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Clin J Am Soc Nephrol. 2014 Dec 5;9(12):2104-10. doi: 10.2215/CJN.02260314. Epub 2014 Oct 3.

Dietary fiber, kidney function, inflammation, and mortality risk.

Author information

1
Divisions of Renal Medicine and Baxter Novum, Department of Clinical Science, Intervention, and Technology, and Department of Nephrology, Peking Union Medical College Hospital, Chinese Academy of Medical Sciences, Beijing, China;
2
Divisions of Renal Medicine and Baxter Novum, Department of Clinical Science, Intervention, and Technology, and Division of Nephrology, Peking University Shenzhen Hospital, Peking University, Shenzhen, China;
3
Sections of Clinical Nutrition and Metabolism and.
4
Divisions of Renal Medicine and Baxter Novum, Department of Clinical Science, Intervention, and Technology, and.
5
Geriatrics, Department of Public Health and Caring Sciences, Uppsala University, Uppsala, Sweden; and School of Health and Social Studies, Dalarna University, Falun, Sweden.
6
Divisions of Renal Medicine and Baxter Novum, Department of Clinical Science, Intervention, and Technology, and Center for Molecular Medicine, Karolinska Institute, Stockholm, Sweden; juan.jesus.carrero@ki.se.

Abstract

BACKGROUND AND OBJECTIVES:

In the United States population, high dietary fiber intake has been associated with a lower risk of inflammation and mortality in individuals with kidney dysfunction. This study aimed to expand such findings to a Northern European population.

DESIGN, SETTING, PARTICIPANTS, & MEASUREMENTS:

Dietary fiber intake was calculated from 7-day dietary records in 1110 participants aged 70-71 years from the Uppsala Longitudinal Study of Adult Men (examinations performed during 1991-1995). Dietary fiber was adjusted for total energy intake by the residual method. Renal function was estimated from the concentration of serum cystatin C, and deaths were registered prospectively during a median follow-up of 10.0 years.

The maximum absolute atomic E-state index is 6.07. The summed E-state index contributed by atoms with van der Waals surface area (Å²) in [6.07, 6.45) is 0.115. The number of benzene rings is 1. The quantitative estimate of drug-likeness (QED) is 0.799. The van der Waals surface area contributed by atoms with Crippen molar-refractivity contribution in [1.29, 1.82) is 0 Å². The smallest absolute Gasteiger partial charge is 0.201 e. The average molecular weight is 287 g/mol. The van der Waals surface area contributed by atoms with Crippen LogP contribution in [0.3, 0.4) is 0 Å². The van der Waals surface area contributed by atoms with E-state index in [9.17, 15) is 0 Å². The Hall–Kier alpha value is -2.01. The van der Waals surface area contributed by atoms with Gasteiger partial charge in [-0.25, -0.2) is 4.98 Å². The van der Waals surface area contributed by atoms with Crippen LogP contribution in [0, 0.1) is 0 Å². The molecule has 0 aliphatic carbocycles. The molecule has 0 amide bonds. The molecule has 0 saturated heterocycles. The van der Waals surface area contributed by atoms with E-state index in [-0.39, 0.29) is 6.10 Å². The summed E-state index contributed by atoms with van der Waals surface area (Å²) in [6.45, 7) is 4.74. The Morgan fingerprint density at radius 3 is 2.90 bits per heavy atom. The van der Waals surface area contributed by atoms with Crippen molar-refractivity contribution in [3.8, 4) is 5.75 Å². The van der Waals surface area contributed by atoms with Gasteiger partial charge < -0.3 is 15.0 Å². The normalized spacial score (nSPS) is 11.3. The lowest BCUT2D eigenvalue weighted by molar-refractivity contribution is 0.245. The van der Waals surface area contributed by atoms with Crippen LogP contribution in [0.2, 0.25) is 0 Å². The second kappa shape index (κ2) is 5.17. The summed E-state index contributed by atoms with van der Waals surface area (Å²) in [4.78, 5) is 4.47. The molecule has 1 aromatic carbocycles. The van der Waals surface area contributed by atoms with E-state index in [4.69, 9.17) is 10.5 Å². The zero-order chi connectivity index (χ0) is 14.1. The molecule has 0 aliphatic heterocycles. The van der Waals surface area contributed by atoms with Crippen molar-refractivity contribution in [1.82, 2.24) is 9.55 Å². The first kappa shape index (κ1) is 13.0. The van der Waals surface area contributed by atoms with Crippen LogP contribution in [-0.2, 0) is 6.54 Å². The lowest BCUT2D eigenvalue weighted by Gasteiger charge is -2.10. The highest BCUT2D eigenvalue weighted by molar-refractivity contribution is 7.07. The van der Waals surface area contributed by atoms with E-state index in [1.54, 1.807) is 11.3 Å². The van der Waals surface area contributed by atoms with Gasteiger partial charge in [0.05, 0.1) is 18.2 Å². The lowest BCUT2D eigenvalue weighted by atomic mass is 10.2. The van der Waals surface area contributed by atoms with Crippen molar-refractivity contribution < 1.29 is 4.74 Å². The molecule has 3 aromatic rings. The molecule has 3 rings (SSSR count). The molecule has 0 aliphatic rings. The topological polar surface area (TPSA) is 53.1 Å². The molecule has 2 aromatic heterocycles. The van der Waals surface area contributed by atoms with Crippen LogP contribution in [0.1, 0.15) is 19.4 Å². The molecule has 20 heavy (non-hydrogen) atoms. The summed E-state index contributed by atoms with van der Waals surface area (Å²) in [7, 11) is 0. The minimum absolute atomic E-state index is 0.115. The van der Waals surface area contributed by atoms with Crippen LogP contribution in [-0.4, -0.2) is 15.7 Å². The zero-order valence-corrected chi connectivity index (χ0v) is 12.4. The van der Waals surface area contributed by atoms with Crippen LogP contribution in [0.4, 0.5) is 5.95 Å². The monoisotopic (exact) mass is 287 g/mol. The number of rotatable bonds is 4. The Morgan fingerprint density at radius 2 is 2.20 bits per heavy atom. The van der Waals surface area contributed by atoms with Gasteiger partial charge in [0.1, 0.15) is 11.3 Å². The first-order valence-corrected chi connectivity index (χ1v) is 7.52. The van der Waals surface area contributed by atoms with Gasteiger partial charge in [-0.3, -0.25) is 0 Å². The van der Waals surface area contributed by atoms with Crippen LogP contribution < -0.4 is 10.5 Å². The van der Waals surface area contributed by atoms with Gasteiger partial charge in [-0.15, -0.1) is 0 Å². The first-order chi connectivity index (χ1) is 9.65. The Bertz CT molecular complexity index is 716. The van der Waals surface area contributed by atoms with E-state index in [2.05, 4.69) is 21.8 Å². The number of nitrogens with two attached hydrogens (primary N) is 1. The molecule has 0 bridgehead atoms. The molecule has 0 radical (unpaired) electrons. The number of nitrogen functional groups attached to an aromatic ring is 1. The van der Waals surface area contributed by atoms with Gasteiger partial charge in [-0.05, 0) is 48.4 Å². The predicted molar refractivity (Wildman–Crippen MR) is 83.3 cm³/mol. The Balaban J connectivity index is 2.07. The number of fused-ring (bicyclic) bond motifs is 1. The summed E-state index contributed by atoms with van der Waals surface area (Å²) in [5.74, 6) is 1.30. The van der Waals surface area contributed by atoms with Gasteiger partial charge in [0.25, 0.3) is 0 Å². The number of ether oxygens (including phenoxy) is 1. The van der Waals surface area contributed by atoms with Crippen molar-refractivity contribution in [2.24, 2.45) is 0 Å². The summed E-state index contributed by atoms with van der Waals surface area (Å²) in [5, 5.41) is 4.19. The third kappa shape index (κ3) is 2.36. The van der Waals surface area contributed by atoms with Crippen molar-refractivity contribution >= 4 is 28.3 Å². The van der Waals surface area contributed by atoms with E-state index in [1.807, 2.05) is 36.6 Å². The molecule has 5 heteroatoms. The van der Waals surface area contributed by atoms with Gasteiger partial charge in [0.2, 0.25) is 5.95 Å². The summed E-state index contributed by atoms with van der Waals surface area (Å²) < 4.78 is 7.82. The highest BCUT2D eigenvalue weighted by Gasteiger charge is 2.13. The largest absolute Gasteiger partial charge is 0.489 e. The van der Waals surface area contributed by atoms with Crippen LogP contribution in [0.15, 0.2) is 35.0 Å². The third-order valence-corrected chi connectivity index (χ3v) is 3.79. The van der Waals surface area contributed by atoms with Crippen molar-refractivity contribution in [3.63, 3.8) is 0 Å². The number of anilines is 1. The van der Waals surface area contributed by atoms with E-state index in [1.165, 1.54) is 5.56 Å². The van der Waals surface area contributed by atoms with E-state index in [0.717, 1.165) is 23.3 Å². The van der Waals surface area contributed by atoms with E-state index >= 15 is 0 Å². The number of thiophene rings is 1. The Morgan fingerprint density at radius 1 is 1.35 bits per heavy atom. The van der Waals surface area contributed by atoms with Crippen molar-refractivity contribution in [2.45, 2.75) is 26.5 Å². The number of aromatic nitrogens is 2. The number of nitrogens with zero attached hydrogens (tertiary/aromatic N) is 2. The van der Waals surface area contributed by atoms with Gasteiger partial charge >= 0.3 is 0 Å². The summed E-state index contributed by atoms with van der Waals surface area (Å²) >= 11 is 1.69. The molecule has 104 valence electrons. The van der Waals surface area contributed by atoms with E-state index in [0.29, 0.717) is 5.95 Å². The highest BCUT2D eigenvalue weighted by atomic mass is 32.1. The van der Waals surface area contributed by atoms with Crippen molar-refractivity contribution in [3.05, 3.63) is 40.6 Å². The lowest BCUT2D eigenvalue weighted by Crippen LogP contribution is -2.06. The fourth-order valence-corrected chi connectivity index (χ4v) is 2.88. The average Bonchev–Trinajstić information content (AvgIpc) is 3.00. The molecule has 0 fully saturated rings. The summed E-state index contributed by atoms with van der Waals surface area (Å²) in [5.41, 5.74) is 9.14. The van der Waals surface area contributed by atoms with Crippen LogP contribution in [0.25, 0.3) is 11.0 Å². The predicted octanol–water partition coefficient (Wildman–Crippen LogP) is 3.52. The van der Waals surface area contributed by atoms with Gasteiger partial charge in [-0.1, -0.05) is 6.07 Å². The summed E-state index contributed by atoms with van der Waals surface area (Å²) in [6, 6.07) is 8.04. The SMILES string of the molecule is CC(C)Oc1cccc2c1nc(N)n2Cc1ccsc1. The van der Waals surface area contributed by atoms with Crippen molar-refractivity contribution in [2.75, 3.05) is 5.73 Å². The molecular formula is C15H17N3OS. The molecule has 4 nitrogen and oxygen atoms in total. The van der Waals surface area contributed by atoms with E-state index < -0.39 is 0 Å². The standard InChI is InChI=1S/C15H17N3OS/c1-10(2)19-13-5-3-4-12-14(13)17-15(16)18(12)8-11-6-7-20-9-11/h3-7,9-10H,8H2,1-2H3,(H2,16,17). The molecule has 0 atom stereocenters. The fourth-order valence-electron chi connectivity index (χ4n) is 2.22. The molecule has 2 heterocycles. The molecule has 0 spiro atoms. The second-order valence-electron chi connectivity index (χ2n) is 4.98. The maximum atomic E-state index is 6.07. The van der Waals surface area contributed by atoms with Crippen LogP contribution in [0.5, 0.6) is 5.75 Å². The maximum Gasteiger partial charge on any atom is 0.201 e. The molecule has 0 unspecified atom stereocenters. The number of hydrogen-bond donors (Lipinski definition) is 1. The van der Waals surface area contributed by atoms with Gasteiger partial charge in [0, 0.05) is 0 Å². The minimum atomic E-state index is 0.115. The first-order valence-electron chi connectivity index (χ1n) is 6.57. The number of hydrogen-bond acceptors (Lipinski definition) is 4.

RESULTS:

Dietary fiber independently and directly associated with eGFR (adjusted difference, 2.6 ml/min per 1.73 m(2) per 10 g/d higher; 95% confidence interval [95% CI], 0.3 to 4.9). The odds of C-reactive protein >3 mg/L were lower (linear trend, P=0.002) with higher fiber quartiles. During follow-up, 300 participants died (incidence rate of 2.87 per 100 person-years at risk). Multiplicative interactions were observed between dietary fiber intake and kidney dysfunction in the prediction of mortality. Higher dietary fiber was associated with lower mortality in unadjusted analysis. These associations were stronger in participants with kidney dysfunction (eGFR<60 ml/min per 1.73 m(2)) (hazard ratio [HR], 0.58; 95% CI, 0.35 to 0.98) than in those without (HR, 1.30; 95% CI, 0.76 to 2.22; P value for interaction, P=0.04), and were mainly explained by a lower incidence of cancer-related deaths (0.25; 95% CI, 0.10 to 0.65) in individuals with kidney dysfunction versus individuals with an eGFR≥60 ml/min per 1.73 m(2) (1.61; 95% CI, 0.69 to 3.74; P value for interaction, P=0.01).

CONCLUSIONS:

High dietary fiber was associated with better kidney function and lower inflammation in community-dwelling elderly men from Sweden. High dietary fiber was also associated with lower (cancer) mortality risk, especially in individuals with kidney dysfunction.

KEYWORDS:

CKD; GFR; chronic inflammation; mortality risk; nutrition

PMID:
25280496
PMCID:
PMC4255398
DOI:
10.2215/CJN.02260314
[Indexed for MEDLINE]
Free PMC Article

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